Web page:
Jagan’s prohibition dreams ridden with pitfalls

By Jinka Nagaraju  Published on  11 Dec 2019 10:16 AM GMT
Jagan’s prohibition dreams ridden with pitfalls


  • Gujarat has failed to check illegal liquor trade
  • Politico-police-mafia nexus tough to rip apart

Hyderabad: A pertinent statement made on Monday by Chief Minister Vijay Rupani made on the floor of the Gujarat Legislative Assembly, which is in session, has sadly gone unnoticed. It related to the flourishing illicit liquor trade in Gujarat, which has been a dry state since Independence. If one takes a larger view of Mr Rupani’s observation, it sends out a message to all States, including Andhra Pradesh, which is struggling to enforce prohibition.

A startling revelation is in his clarification that illegal liquor worth Rs 252 crore had been seized in the past two years. The Gujarat Chief Minister was responding to queries raised by the legislators.

Prohibition is a tricky business and enforcing it needs something more than the enthusiasm shown at the time of announcing the decision. While sentiments drive governments to enact the law prohibiting the sale of liquor, political realities defeat the noble cause.

Gujarat takes pride in the fact that it has been implementing prohibition since Independence. But what one should not forget the notoriety the State earned for the flourishing liquor business that is spearheaded by a well-networked mafia.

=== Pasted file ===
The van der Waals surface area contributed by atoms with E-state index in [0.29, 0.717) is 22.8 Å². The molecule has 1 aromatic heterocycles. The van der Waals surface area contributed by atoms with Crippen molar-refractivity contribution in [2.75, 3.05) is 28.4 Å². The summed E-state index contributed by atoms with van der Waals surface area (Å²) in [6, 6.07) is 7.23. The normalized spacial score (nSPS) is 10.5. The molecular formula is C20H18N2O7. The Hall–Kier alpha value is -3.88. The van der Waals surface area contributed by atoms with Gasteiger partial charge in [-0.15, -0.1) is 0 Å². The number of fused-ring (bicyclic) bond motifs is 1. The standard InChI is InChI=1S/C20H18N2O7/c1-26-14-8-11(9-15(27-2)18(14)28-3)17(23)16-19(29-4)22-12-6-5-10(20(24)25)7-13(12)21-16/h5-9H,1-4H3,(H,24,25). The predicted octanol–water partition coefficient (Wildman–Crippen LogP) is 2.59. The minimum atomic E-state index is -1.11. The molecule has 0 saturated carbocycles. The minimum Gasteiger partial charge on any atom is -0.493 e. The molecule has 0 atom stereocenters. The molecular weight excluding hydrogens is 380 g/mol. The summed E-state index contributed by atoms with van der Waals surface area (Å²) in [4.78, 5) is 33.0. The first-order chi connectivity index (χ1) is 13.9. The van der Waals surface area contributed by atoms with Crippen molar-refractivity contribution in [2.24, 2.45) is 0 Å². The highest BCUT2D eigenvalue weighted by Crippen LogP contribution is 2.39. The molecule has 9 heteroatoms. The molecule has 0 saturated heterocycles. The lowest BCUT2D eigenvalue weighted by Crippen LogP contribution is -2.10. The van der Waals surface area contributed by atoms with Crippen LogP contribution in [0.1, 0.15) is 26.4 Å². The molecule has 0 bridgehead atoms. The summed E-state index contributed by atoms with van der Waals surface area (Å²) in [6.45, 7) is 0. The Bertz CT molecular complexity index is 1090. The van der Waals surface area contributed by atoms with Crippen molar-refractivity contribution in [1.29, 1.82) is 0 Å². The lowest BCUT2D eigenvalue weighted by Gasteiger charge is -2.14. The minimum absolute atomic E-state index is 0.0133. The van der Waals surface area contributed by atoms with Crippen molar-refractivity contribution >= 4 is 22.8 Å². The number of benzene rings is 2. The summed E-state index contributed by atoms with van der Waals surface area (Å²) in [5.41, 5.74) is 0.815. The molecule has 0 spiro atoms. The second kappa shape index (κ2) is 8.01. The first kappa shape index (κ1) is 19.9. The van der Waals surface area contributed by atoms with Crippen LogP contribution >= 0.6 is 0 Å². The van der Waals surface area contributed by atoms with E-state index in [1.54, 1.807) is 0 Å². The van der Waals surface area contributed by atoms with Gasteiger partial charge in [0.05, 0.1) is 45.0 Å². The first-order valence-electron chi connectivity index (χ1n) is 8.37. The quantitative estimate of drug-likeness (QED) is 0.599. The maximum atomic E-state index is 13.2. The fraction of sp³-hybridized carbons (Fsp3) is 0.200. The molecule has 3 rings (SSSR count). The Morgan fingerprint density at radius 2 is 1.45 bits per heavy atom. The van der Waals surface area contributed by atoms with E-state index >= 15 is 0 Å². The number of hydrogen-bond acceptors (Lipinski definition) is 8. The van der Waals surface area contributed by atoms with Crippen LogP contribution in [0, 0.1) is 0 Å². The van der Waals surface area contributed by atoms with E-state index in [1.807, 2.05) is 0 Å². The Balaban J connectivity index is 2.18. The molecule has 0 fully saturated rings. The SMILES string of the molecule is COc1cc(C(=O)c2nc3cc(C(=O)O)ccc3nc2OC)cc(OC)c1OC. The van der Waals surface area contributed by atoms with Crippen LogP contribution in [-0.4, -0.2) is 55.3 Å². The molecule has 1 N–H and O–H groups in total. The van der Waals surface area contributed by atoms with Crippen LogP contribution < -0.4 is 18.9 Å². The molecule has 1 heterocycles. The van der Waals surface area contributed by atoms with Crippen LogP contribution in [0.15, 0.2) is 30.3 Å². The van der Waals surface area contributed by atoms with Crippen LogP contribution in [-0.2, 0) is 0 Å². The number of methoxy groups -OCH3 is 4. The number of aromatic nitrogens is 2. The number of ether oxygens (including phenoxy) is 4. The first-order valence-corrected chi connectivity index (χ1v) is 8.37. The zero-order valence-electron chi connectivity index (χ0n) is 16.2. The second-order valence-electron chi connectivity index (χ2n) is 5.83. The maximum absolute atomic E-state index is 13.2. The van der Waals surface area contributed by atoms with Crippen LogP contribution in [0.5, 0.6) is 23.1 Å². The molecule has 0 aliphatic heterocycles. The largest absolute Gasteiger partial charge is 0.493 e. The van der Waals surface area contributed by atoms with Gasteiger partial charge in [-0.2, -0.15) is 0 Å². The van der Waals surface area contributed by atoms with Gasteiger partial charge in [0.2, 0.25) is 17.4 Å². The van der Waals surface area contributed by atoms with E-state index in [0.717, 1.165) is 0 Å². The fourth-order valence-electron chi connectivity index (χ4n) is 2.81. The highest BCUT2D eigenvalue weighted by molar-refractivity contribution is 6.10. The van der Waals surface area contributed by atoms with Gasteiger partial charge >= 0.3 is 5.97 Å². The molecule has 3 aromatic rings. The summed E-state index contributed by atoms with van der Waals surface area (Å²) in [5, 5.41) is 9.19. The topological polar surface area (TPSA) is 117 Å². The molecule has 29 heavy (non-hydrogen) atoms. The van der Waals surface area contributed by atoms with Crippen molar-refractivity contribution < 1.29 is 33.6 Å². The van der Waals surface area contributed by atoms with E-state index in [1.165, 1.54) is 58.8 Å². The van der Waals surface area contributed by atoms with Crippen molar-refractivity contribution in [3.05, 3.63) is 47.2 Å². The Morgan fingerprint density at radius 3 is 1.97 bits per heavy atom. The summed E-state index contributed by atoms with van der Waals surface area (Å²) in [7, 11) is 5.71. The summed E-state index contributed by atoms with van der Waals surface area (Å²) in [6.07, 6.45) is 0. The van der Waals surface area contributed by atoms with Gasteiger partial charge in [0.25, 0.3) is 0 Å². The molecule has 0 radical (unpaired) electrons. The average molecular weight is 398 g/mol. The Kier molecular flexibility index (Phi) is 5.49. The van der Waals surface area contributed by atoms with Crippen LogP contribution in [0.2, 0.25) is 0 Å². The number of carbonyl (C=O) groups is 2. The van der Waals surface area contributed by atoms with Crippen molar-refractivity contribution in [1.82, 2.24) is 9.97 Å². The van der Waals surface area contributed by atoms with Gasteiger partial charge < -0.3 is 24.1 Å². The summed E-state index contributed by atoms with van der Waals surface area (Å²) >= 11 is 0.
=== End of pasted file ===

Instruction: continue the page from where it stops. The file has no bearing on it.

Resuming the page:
Despite strong political leadership and an effective police force, Gujarat has to fail to contain the flow of liquor. The 2009 hooch tragedy in which more than 100 people perished is an indelible blot on the history of prohibition in the State. It continues to malign the image!

A grim reality is that illegal trade of liquor, or of any other product for the matter, is not possible unless there is a nexus between police and mafia and massive political patronage.

It has been to such overwhelming levels that Shah Rukh Khan-starrer Raees (2017) was based on bootlegging and Abdul Latif, a don who ruled like an empire in Gujarat. The movie pegs the volume of bootlegging at Rs 25,000 crore. Abdul Latif was arrested in 1995 and killed two years later in a police encounter. However, the illegal liquor trade did not end with his death.

Andhra Pradesh is determined to impose prohibition in a phased manner. Every step is fraught with challenges and risks. Prohibition, as the experience of Gujarat clearly demonstrates, is not a matter of implementing laws with stringent measures alone.

Such laws can give birth to police States, which was observed by Patna High Court while directing the Nitish Kumar’s government to reframe the punitive provisions of the statute. The success of prohibition lies in the effective curbing of the illegal trade, at a time when the orders are door-delivered.

The objective, however noble the intention, should be to ensure that local Abdul Latifs do not emerge on the sly. Can Chief Minister YS Jagan Mohan Reddy unshackle the well-entrenched politician-police nexus to ensure total prohibition per say?

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